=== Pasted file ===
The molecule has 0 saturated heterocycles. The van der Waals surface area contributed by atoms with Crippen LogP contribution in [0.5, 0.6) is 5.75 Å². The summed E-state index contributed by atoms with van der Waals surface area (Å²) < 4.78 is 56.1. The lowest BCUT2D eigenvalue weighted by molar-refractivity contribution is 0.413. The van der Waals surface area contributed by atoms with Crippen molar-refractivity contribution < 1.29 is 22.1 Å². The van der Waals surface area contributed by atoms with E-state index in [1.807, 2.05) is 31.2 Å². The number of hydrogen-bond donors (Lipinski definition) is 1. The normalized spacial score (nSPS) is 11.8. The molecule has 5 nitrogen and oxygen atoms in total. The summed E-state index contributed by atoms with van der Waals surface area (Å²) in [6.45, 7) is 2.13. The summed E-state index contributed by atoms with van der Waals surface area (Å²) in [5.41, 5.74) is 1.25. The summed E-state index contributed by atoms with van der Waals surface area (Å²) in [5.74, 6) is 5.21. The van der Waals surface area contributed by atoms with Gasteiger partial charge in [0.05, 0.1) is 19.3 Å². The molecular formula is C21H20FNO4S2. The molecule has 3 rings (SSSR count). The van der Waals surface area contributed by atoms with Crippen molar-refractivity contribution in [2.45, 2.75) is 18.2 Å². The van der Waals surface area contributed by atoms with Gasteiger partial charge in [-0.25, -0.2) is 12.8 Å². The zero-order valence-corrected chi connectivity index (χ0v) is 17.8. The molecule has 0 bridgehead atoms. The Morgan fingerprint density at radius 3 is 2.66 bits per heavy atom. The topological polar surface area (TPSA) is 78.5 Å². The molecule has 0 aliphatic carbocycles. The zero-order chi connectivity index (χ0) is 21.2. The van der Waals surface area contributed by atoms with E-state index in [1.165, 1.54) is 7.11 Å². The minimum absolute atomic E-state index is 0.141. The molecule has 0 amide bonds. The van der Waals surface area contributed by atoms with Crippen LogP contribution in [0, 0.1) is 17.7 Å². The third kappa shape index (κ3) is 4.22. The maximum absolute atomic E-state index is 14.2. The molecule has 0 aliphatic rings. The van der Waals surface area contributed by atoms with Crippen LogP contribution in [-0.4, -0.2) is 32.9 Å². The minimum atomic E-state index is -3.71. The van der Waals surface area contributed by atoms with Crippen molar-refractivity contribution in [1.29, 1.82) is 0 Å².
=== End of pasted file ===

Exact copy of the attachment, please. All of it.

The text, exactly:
The molecule has 0 saturated heterocycles. The van der Waals surface area contributed by atoms with Crippen LogP contribution in [0.5, 0.6) is 5.75 Å². The summed E-state index contributed by atoms with van der Waals surface area (Å²) < 4.78 is 56.1. The lowest BCUT2D eigenvalue weighted by molar-refractivity contribution is 0.413. The van der Waals surface area contributed by atoms with Crippen molar-refractivity contribution < 1.29 is 22.1 Å². The van der Waals surface area contributed by atoms with E-state index in [1.807, 2.05) is 31.2 Å². The number of hydrogen-bond donors (Lipinski definition) is 1. The normalized spacial score (nSPS) is 11.8. The molecule has 5 nitrogen and oxygen atoms in total. The summed E-state index contributed by atoms with van der Waals surface area (Å²) in [6.45, 7) is 2.13. The summed E-state index contributed by atoms with van der Waals surface area (Å²) in [5.41, 5.74) is 1.25. The summed E-state index contributed by atoms with van der Waals surface area (Å²) in [5.74, 6) is 5.21. The van der Waals surface area contributed by atoms with Gasteiger partial charge in [0.05, 0.1) is 19.3 Å². The molecular formula is C21H20FNO4S2. The molecule has 3 rings (SSSR count). The van der Waals surface area contributed by atoms with Crippen molar-refractivity contribution in [2.45, 2.75) is 18.2 Å². The van der Waals surface area contributed by atoms with Gasteiger partial charge in [-0.25, -0.2) is 12.8 Å². The zero-order valence-corrected chi connectivity index (χ0v) is 17.8. The molecule has 0 bridgehead atoms. The Morgan fingerprint density at radius 3 is 2.66 bits per heavy atom. The topological polar surface area (TPSA) is 78.5 Å². The molecule has 0 aliphatic carbocycles. The zero-order chi connectivity index (χ0) is 21.2. The van der Waals surface area contributed by atoms with E-state index in [1.165, 1.54) is 7.11 Å². The minimum absolute atomic E-state index is 0.141. The molecule has 0 amide bonds. The van der Waals surface area contributed by atoms with Crippen LogP contribution in [0, 0.1) is 17.7 Å². The third kappa shape index (κ3) is 4.22. The maximum absolute atomic E-state index is 14.2. The molecule has 0 aliphatic rings. The van der Waals surface area contributed by atoms with Crippen LogP contribution in [-0.4, -0.2) is 32.9 Å². The minimum atomic E-state index is -3.71. The van der Waals surface area contributed by atoms with Crippen molar-refractivity contribution in [1.29, 1.82) is 0 Å².